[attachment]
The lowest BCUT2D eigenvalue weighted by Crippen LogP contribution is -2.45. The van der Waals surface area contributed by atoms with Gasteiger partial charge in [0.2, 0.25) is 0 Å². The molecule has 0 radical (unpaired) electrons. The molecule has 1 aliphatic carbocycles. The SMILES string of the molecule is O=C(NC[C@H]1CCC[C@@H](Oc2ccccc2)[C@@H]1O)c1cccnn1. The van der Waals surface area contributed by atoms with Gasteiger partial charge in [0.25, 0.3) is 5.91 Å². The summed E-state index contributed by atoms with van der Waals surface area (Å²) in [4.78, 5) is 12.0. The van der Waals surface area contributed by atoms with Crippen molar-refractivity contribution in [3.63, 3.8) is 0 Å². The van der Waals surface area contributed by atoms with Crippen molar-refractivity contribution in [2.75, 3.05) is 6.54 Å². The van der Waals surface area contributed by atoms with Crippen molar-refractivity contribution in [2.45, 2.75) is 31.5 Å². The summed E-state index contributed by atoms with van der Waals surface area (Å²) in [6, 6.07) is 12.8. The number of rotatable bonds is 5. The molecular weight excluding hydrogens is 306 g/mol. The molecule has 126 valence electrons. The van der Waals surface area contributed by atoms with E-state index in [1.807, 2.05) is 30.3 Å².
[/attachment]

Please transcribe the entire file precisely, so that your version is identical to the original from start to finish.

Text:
The lowest BCUT2D eigenvalue weighted by Crippen LogP contribution is -2.45. The van der Waals surface area contributed by atoms with Gasteiger partial charge in [0.2, 0.25) is 0 Å². The molecule has 0 radical (unpaired) electrons. The molecule has 1 aliphatic carbocycles. The SMILES string of the molecule is O=C(NC[C@H]1CCC[C@@H](Oc2ccccc2)[C@@H]1O)c1cccnn1. The van der Waals surface area contributed by atoms with Gasteiger partial charge in [0.25, 0.3) is 5.91 Å². The summed E-state index contributed by atoms with van der Waals surface area (Å²) in [4.78, 5) is 12.0. The van der Waals surface area contributed by atoms with Crippen molar-refractivity contribution in [3.63, 3.8) is 0 Å². The van der Waals surface area contributed by atoms with Crippen molar-refractivity contribution in [2.75, 3.05) is 6.54 Å². The van der Waals surface area contributed by atoms with Crippen molar-refractivity contribution in [2.45, 2.75) is 31.5 Å². The summed E-state index contributed by atoms with van der Waals surface area (Å²) in [6, 6.07) is 12.8. The number of rotatable bonds is 5. The molecular weight excluding hydrogens is 306 g/mol. The molecule has 126 valence electrons. The van der Waals surface area contributed by atoms with E-state index in [1.807, 2.05) is 30.3 Å².